Yesterday was of course Valentine’s Day, when flowers, cards and balloons arrive in homes and workplaces, schools and stores demonstrating love for that special person.

Walking between meetings around The City in London I was struck by the number of people armed with beautiful flowers; love was definitely in the air!

At my local gym the young receptionist was beaming with pride as everyone commented on the beautiful bouquet on the front desk, a surprise from her fiancée.

A radio phone-in meanwhile presented a different story; Is Valentine’s Day another reminder of one’s loneliness for those who don’t have a relationship, like Christmas and New Year? It’s a tricky one and points of view were polarised as is so often the case with many issues today.

An irony of the pleasure around Valentine’s Day, given its predictability, is the surprise element, part of a wider growing trend of the surprise and delight movement, where brands are trying to shine brightly in a cluttered world of information overload and too much of everything.

Examples abound from food chains like Pret allowing staff to surprise customers with free coffees, customer service social media teams being given the freedom to surprise customers with relevant and timely rewards, utility customers getting no quibble vouchers in response to complaints.

All of these gestures are guaranteed to go viral and thus enhance a brand's profile, but there’s a health warning too. If it’s seen as a cheap step to mend an ongoing systemic issue then it risks doing more harm than good. On the other hand, if an organisation’s service is consistently fair and continuously improving across the board, surprise and delight gestures will act as a multiplier and probably provide a greater positive effect overall than an individual action.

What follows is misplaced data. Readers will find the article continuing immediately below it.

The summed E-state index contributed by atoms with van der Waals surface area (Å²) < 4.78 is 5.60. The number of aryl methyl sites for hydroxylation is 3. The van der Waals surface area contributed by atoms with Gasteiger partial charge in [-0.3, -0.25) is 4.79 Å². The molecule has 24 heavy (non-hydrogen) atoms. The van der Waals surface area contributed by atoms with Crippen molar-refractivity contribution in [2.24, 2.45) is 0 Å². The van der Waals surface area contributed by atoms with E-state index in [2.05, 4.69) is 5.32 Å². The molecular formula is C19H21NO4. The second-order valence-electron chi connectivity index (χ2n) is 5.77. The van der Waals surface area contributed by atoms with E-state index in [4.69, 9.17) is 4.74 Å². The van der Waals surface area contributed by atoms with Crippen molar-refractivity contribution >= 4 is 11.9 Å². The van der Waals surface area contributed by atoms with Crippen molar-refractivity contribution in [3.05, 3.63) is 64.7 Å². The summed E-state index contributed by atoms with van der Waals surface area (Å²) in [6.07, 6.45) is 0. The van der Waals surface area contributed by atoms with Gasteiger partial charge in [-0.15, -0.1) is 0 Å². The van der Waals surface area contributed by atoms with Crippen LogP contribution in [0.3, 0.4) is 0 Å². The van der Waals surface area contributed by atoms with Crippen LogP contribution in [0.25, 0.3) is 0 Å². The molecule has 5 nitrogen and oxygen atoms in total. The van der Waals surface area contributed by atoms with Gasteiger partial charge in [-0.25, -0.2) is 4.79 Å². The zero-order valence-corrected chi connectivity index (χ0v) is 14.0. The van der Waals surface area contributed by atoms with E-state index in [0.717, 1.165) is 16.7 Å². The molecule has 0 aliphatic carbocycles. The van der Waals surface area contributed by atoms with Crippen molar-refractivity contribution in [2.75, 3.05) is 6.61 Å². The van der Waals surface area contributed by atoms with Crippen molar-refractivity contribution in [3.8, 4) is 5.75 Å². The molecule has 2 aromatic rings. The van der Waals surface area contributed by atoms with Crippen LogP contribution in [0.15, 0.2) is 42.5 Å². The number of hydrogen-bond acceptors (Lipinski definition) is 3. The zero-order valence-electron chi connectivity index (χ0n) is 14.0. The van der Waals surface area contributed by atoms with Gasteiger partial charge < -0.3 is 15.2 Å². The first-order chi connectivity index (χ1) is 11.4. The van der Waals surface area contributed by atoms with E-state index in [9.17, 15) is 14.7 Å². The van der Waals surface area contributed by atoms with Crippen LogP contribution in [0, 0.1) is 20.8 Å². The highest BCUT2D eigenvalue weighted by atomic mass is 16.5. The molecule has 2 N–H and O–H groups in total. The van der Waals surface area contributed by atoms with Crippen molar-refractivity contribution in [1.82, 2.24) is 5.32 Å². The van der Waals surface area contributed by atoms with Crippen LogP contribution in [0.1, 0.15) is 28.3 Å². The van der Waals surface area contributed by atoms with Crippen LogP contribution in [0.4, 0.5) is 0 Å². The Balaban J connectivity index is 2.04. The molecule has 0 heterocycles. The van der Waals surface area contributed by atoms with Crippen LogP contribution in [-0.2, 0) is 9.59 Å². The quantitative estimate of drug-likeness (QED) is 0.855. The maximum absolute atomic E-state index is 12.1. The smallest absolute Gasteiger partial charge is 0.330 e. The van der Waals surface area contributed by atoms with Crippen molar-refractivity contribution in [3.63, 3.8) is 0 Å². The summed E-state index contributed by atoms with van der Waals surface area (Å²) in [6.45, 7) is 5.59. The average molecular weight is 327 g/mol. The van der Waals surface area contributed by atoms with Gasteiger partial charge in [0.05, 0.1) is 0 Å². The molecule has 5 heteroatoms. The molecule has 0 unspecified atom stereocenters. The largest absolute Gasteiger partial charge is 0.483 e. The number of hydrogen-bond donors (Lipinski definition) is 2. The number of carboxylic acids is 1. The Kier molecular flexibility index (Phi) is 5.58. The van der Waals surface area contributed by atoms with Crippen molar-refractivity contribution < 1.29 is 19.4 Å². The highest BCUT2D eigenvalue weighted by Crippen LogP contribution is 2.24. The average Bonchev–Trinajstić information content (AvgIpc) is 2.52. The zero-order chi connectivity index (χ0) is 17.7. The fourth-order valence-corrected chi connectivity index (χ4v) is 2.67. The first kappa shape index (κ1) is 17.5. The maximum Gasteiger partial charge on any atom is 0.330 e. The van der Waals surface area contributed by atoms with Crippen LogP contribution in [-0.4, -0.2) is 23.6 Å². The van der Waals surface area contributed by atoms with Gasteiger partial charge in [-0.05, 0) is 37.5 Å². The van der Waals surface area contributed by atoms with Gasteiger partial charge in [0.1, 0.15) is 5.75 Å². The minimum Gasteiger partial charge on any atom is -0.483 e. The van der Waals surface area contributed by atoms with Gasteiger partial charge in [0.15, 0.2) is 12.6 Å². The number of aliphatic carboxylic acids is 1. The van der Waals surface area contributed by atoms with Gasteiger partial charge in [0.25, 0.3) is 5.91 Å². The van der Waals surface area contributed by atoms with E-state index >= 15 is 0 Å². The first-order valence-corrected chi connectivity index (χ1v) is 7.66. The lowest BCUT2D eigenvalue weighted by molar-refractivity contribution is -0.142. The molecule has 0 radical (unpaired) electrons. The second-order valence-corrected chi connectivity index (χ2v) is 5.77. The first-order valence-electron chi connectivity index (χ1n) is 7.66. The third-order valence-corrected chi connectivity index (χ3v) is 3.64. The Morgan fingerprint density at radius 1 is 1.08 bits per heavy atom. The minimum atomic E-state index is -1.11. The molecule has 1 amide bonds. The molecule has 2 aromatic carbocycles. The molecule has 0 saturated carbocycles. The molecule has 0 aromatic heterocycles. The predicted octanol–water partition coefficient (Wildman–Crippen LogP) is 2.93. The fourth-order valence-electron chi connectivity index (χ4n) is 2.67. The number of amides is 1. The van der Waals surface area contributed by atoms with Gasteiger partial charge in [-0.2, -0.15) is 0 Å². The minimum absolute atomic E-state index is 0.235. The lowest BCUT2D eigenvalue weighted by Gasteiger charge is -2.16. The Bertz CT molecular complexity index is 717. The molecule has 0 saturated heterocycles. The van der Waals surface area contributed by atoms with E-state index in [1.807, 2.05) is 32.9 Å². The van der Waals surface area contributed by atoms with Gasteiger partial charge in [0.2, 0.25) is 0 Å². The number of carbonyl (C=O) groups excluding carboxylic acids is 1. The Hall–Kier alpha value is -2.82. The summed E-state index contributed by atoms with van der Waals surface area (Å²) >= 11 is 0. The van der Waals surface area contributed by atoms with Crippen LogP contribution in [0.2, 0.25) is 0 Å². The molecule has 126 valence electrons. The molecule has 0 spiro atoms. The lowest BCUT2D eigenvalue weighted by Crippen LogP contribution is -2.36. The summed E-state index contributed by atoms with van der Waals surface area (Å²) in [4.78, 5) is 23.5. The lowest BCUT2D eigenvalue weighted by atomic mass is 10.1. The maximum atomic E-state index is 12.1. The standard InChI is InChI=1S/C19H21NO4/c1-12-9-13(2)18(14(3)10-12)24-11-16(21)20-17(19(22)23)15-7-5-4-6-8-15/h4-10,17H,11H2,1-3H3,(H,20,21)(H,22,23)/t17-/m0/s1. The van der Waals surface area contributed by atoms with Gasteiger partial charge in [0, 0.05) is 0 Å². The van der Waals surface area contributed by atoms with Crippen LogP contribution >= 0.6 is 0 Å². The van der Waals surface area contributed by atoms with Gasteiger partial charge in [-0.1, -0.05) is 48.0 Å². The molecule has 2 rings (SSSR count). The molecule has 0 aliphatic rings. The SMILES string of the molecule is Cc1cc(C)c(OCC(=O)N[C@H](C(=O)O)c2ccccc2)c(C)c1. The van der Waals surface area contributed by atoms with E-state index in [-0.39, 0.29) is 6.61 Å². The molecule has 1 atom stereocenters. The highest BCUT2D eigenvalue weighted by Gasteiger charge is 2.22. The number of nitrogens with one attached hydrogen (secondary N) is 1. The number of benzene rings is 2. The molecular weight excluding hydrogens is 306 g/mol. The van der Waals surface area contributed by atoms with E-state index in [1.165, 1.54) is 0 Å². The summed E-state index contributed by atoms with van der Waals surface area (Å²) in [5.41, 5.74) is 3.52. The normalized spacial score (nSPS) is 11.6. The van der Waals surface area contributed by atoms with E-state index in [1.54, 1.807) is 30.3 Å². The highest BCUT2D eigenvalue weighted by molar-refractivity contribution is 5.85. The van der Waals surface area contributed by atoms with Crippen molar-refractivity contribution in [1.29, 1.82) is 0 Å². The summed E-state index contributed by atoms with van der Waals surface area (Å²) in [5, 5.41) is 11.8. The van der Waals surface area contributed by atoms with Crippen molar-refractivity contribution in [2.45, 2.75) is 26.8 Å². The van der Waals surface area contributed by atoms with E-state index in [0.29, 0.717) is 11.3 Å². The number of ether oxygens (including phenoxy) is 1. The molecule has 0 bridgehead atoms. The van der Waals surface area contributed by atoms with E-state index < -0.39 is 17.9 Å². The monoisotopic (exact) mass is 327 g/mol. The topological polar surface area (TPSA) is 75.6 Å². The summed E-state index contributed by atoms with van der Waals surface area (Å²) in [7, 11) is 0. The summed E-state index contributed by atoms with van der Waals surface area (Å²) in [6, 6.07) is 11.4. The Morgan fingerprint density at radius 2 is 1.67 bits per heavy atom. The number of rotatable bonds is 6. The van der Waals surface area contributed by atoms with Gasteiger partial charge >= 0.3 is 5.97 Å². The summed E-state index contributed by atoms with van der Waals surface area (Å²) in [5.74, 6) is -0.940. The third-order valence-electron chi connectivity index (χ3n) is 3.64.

In a sense, it’s not too different from Valentine relationships, where a bouquet of flowers or gift to make up for thoughtlessness throughout the rest of the year might be met with some tight-lipped wrath!

Surprise and delight is also useful where things may have become predictable and stale, nothing wrong but nothing quite right.

I listened to an interview on BBC with the campaigns director for Royal Mail who was explaining that an increasing share of their business is now delivering subscriptions including boxes of food, drinks and crafts, particular things that we want. Clever algorithms are now being used by suppliers to predict when a person might cancel due to boredom and/or predictability and to provide suggestions for relevant and timely surprise freebies to keep subscriptions live.

At the end of the day, all relationships suffer from being taken for granted or commoditised whether human or in business.

I’m not going to sign-off with a romantic Valentine ditty, but instead a couple of wise quotes to remind us of the importance of investing in relationships - every day - not just because it’s a special event.

“In a world of technology and accidental narcissism, humanity, powered by empathy, becomes the killer app.” – Brian Solis

“Do what you did at the beginning of a relationship and there won’t be an end.” – Tony Robbins

“Assumptions are the termites of relationships.” – Henry Winkler

Have a great weekend everyone!